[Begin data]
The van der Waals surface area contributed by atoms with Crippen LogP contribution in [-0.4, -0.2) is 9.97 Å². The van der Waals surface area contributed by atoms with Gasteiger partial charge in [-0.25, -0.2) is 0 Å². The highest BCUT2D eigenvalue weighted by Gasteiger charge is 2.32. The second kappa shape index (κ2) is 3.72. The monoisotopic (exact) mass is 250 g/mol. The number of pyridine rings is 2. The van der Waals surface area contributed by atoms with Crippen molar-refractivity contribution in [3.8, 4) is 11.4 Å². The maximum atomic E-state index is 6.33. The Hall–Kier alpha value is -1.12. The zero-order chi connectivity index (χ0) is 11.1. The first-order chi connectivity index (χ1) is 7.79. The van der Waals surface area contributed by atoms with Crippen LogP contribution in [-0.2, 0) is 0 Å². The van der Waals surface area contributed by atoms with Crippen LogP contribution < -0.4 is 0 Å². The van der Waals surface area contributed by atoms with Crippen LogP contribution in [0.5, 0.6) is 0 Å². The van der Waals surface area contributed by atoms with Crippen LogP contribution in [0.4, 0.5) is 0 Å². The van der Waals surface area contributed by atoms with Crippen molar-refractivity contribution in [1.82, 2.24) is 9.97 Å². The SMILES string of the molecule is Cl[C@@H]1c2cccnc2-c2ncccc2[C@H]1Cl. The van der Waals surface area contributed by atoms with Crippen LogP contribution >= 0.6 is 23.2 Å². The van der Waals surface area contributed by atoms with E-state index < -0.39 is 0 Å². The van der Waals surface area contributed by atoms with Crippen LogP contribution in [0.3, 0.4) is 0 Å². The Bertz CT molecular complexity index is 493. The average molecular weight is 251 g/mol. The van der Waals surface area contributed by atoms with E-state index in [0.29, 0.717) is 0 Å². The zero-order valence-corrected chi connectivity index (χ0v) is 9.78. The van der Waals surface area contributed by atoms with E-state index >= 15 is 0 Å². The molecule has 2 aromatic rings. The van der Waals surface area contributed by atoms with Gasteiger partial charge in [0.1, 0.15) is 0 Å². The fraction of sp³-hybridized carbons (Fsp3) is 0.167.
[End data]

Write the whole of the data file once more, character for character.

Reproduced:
The van der Waals surface area contributed by atoms with Crippen LogP contribution in [-0.4, -0.2) is 9.97 Å². The van der Waals surface area contributed by atoms with Gasteiger partial charge in [-0.25, -0.2) is 0 Å². The highest BCUT2D eigenvalue weighted by Gasteiger charge is 2.32. The second kappa shape index (κ2) is 3.72. The monoisotopic (exact) mass is 250 g/mol. The number of pyridine rings is 2. The van der Waals surface area contributed by atoms with Crippen molar-refractivity contribution in [3.8, 4) is 11.4 Å². The maximum atomic E-state index is 6.33. The Hall–Kier alpha value is -1.12. The zero-order chi connectivity index (χ0) is 11.1. The first-order chi connectivity index (χ1) is 7.79. The van der Waals surface area contributed by atoms with Crippen LogP contribution in [-0.2, 0) is 0 Å². The van der Waals surface area contributed by atoms with Crippen LogP contribution < -0.4 is 0 Å². The van der Waals surface area contributed by atoms with Crippen LogP contribution in [0.5, 0.6) is 0 Å². The van der Waals surface area contributed by atoms with Crippen LogP contribution in [0.4, 0.5) is 0 Å². The van der Waals surface area contributed by atoms with Crippen molar-refractivity contribution in [1.82, 2.24) is 9.97 Å². The SMILES string of the molecule is Cl[C@@H]1c2cccnc2-c2ncccc2[C@H]1Cl. The van der Waals surface area contributed by atoms with Crippen LogP contribution >= 0.6 is 23.2 Å². The van der Waals surface area contributed by atoms with E-state index < -0.39 is 0 Å². The van der Waals surface area contributed by atoms with Crippen LogP contribution in [0.3, 0.4) is 0 Å². The Bertz CT molecular complexity index is 493. The average molecular weight is 251 g/mol. The van der Waals surface area contributed by atoms with E-state index in [0.29, 0.717) is 0 Å². The zero-order valence-corrected chi connectivity index (χ0v) is 9.78. The van der Waals surface area contributed by atoms with E-state index >= 15 is 0 Å². The molecule has 2 aromatic rings. The van der Waals surface area contributed by atoms with Gasteiger partial charge in [0.1, 0.15) is 0 Å². The fraction of sp³-hybridized carbons (Fsp3) is 0.167.